Rare earths and potash returned to the winner’s circle this week as the first whiff of a correction wafted across the gold and iron ore sectors
Rare earths and potash returned to the winner’s circle this week as the first whiff of a correction wafted across the gold and iron ore sectors, while two industry leaders, BHP and Rio Tinto, paid a heavy price for annoying their supporters.
On a “follow-the-money” basis, it was hard to overlook the flow of funds into two emerging rare earth companies, Arafura and Northern Minerals, which attracted $30 million and $23.2 million respectively to advance their projects.
Plus, Liontown morphing into lithium city as new research report says the hot stock is just warming up
It is wrong to think that it has been a case of total gloom and doom for lithium equities since January.
The sector is down by 50%-plus on fears of over-supply well in to the 2020s and operational shortcomings at the newer operations.
It has not mattered that one by one, the world’s biggest auto groups have been pinning their futures to the electric vehicle revolution.
In a global market in which two million EV units were sold last year, VW reckons it will do five million units itself in 2025. Same with Toyota, and others have been chiming in.
Plus, soaring gold price triggers big bounce in Millennium shares
There were many factors behind the 2017 Pilbara conglomerate gold bubble.
But what really pumped up things was one of the great mining promotional events of our time.
The September 2017 event was orchestrated by the lead company in the bubble, Canada’s Novo Resources Corp (TSX-V:NVO).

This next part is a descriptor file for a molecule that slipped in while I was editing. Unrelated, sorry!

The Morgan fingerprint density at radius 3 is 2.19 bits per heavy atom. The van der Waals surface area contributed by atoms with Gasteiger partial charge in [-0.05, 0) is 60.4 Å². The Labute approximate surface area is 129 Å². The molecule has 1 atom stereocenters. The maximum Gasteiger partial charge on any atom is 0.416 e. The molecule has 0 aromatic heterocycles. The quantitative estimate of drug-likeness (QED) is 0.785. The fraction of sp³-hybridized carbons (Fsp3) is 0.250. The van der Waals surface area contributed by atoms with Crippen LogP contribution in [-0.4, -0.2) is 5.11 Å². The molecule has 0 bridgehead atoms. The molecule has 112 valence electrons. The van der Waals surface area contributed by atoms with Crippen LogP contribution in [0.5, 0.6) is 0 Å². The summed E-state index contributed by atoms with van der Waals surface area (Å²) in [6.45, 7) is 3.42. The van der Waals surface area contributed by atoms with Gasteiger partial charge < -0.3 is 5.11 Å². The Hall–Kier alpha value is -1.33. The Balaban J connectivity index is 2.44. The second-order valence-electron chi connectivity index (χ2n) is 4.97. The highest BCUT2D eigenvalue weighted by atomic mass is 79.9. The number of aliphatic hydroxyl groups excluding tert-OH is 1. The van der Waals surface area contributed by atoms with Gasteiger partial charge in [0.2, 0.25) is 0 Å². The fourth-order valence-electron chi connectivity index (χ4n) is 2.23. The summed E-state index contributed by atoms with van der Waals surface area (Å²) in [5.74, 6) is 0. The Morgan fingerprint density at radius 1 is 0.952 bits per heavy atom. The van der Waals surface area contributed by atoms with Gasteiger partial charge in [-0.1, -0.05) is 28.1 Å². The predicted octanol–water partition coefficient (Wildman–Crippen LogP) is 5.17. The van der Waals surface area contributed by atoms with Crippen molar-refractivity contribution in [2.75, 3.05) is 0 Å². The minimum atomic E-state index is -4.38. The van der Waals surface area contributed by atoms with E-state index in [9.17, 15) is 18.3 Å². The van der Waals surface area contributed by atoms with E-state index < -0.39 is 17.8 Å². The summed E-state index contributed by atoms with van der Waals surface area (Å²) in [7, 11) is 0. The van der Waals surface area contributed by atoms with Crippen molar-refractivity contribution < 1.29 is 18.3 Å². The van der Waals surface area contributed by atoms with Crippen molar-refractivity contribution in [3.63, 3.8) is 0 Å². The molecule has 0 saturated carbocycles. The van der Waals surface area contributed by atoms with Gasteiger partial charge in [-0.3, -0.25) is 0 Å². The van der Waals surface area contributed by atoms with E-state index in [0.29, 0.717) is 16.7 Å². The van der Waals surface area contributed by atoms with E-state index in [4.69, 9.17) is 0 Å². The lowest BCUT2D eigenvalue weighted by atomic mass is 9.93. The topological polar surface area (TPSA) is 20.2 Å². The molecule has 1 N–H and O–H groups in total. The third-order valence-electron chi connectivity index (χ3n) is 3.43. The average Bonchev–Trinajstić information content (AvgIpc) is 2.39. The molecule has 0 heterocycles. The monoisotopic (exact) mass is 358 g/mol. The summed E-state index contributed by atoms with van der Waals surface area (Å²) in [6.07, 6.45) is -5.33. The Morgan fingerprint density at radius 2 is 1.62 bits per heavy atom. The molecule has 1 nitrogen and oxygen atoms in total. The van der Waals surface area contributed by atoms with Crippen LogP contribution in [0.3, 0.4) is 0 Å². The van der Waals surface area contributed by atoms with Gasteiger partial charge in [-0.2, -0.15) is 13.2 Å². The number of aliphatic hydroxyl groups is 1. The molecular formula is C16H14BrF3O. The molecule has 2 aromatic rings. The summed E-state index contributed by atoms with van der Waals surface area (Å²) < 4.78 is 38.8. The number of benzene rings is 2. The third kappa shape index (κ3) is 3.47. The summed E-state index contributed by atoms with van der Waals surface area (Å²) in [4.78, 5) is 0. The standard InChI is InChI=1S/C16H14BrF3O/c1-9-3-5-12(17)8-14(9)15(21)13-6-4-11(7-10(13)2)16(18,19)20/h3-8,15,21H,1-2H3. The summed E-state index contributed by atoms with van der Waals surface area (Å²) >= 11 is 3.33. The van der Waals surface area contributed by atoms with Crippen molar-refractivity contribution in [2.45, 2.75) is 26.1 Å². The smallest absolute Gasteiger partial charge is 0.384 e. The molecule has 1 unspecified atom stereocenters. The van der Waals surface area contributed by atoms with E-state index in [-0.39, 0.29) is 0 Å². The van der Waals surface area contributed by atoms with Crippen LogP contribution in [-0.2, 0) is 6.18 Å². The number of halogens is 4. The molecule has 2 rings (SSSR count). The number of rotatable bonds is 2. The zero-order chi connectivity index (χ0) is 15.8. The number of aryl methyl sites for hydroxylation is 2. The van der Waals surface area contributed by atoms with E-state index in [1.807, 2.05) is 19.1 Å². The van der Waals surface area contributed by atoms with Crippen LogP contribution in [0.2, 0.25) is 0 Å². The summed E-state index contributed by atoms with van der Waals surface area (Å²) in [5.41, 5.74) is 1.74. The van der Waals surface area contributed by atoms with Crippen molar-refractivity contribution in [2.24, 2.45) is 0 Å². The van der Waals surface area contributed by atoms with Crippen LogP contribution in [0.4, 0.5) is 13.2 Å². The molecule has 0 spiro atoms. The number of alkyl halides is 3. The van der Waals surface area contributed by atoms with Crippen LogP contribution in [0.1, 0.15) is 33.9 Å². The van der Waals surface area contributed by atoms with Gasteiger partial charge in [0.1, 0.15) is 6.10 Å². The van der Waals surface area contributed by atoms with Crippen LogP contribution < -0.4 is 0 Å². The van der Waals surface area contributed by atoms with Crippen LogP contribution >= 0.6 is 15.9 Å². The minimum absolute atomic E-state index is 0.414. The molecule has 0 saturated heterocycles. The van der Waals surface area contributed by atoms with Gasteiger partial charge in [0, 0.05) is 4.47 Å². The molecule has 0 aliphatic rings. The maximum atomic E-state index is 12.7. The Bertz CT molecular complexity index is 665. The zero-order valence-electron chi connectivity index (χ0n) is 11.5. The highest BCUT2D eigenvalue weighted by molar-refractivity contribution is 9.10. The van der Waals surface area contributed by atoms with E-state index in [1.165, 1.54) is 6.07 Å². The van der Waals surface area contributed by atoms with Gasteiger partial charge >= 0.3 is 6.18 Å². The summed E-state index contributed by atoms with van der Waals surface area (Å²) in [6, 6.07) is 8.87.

Novo organised what’s known in the TV game as a live cross from the Denver Gold Forum to its Purdy’s Reward conglomerate project near Karratha in the Pilbara, a 50:50 joint venture with the ASX-listed Artemis (ARV).
Load up with gold and head for the hills or rush into industrial metals and oil
Load up with gold and head for the hills or rush into industrial metals and oil. That seems to be your choice from Monday, when a new financial year kicks off and we’ll know whether Trump and Xi shook hands and smiled – or not!
The handshake the world wants to see could occur today or tomorrow when Chinese President Xi Jinping is expected to have a face-to-face meeting with US President, Donald Trump at the G20 summit in the Japanese city of Osaka.
Plus, the bulls are running on Highfields’ Spanish potash project after receipt of environmental permit
Persistence in the Chilean coastal range is about to pay off handsomely for ASX-listed Hot Chili (ASX:HCH).
It has just reported a top-40 porphyry copper-gold hit at its recently optioned Cortadera project, near the iron ore mining town of Vallenar and 700km north of Santiago. It’s a game-changer, but first some history.
Sentiment in the junior mining space has reached “peak despondency” and could be ripe for a turning point, according to a respected fund manager (reports The West Australian).
Delivering the keynote address at the Resources Rising Stars conference on the Gold Coast, Lion Selection Group investment manager Hedley Widdup says a resurgence in M&A activity at the major end of the resources sector could usher in growing interest in the junior end of the market as the big players go looking for growth.
Plus, investors’ eyes turn to PolarX as the new field season beckons
The Kambalda nickel camp is stirring again some 53 years after WMC (acquired by BHP in 2005) drilled the KD1 discovery hole, with Mincor boss David Southam positioning the company to be in the thick of things.
The Vietnam War and prolonged nickel mine strikes in Canada underpinned the nickel price spurt which led to WMC’s breakthrough discovery at Kambalda, 60km south of Kalgoorlie.